Effective sentences are critical to the style and clarity of an essay. Editing is the step in the writing process when the sentences, word choices, and style of a written work are reviewed and improved. Following are some strategies for editing sentences:
When editing, it is important for writers to review their work to find and correct incomplete and run-on sentences. Although this task may seem like proofreading for grammar and mechanics, it's important to perform it while editing.
Read the following passage from a sample essay:
I didn't like Beloved much I didn't get what was going with the girl Beloved. She was a ghost, but Sethe didn't know that, it seems. Odd to think about. Still, I thought the book would have been better if Toni Morrison kept it more realistic.
Now read following version, in which a couple of sentences have been edited to improve clarity, style, and mechanics.
I didn't like Beloved much, because I didn't understand what was going on with the girl, Beloved. She was a ghost, but it seems Sethe didn't know that. This is odd to think about, but I still thought the book would have been better if Toni Morrison had kept it more realistic.
Only a few changes have been made, but the passage flows better. Readers of the edited version don't need to struggle with the run-on sentence at the beginning of the original paragraph, or the sentence fragment towards the end of it. The impact of the argument is improved, even without substantial changes.
Repetitive sentences are a problem for some writers. Sentence variation — alternating long, short, simple, and complex sentences, and changing the beginnings of sentences — can help to maintain readers' interest.
Sentence variation also enables writers to express their ideas in a number of dynamic ways. When all or most sentences in a work are the same, the ideas they convey may be difficult to distinguish. When editing, review your sentences for variation, and re-position sentences that seem repetitive due to their structure or placement.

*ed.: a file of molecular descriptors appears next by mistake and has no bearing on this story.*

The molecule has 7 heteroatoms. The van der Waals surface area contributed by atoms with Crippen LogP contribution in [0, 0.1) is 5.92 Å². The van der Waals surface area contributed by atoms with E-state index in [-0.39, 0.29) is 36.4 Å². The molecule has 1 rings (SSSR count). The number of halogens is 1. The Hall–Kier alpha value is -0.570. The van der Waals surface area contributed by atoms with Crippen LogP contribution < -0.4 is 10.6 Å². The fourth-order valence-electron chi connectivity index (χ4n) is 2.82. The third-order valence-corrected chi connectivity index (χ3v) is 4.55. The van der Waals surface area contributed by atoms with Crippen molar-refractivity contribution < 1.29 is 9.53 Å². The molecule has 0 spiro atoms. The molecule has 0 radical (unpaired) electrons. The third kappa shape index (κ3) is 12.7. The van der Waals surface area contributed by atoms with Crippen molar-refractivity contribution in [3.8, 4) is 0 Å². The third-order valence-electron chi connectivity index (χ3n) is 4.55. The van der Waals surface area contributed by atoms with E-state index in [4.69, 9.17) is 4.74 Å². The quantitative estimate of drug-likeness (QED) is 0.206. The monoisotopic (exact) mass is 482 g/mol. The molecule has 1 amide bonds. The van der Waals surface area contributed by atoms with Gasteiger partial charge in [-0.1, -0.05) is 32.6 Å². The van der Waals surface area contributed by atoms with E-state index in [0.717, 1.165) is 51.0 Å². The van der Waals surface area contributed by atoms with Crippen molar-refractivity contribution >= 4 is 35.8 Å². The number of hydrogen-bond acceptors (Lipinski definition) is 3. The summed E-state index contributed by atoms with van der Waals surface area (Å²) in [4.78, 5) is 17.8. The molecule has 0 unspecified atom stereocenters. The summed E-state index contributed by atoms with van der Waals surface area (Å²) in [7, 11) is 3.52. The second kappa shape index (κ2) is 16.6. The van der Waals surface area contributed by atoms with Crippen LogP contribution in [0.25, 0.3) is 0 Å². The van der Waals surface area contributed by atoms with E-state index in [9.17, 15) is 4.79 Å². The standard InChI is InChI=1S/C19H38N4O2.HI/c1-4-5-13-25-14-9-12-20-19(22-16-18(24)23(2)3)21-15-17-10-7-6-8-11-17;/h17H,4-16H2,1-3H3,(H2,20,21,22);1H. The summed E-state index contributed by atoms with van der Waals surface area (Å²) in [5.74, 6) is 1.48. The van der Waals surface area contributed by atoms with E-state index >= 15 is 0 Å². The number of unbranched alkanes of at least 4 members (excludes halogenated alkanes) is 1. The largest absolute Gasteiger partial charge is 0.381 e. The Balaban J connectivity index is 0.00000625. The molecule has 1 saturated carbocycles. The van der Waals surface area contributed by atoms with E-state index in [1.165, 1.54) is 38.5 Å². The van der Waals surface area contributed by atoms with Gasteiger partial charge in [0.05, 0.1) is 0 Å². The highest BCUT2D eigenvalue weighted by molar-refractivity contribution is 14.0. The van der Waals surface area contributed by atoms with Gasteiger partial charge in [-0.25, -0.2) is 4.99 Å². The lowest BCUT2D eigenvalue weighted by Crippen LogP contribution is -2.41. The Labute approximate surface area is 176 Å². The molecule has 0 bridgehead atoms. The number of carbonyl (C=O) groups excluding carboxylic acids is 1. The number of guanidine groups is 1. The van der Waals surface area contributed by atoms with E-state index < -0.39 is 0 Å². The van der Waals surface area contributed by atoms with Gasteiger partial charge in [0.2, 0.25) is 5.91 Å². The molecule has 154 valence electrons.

Read the following paragraph from a report on a survey of the opinions of women who live near the construction site of a new power plant.
The first thing we did was gather data from women in our class. The second thing we did was gather data from women walking around campus. The third thing we did was expand to the neighborhoods nearby. We did this by putting flyers in the doors of each house, with the questions from our survey and the email to send responses to. We did this because we wanted to get some information from women beyond the school. We didn't want to just have data from college students, but every woman who has to live within the range of the proposed power plant.
The structure of these sentences makes reading tedious. Many of them are of similar length and complexity, and most begin in the same way. Now read this edited version:
We gathered information from three groups: first, the women in our class, followed by a sample of women surveyed on campus, and finally, women living in the surrounding neighborhood. In order to reach the surrounding areas, we put flyers in the doors, along with an invitation to complete the survey online. We did this because we didn't want to only get data from college students, but from all women who live within range of the proposed power plant.
The first, second and third sentences were combined and modified, resulting in one longer and more complex sentence that conveys the information more effectively. The beginnings of a couple of the other sentences were also edited to reduce repetition (e.g., the over-use of "we" in the original paragraph). One sentence was removed because, when information was added to the last sentence, it was no longer needed.
Syntax is the formation and ordering of words into sentences, as well as the study of how words form sentences. It is necessary to understand syntax in order to understand the relationship between structure and style. When editing, writers should evaluate syntax and its impact on the style, tone, and voice of their work.
Though you may not have realized it, you've already edited for syntax because it's impossible to change the structure of a sentence — to make it more complete, or to vary its relationship to other sentences — without thinking about (and changing) word order. Editing for syntax also involves assessment of how a sentence's syntax contributes to the style of the entire work.
Source: Adapted from Sophia Instructor Gavin McCall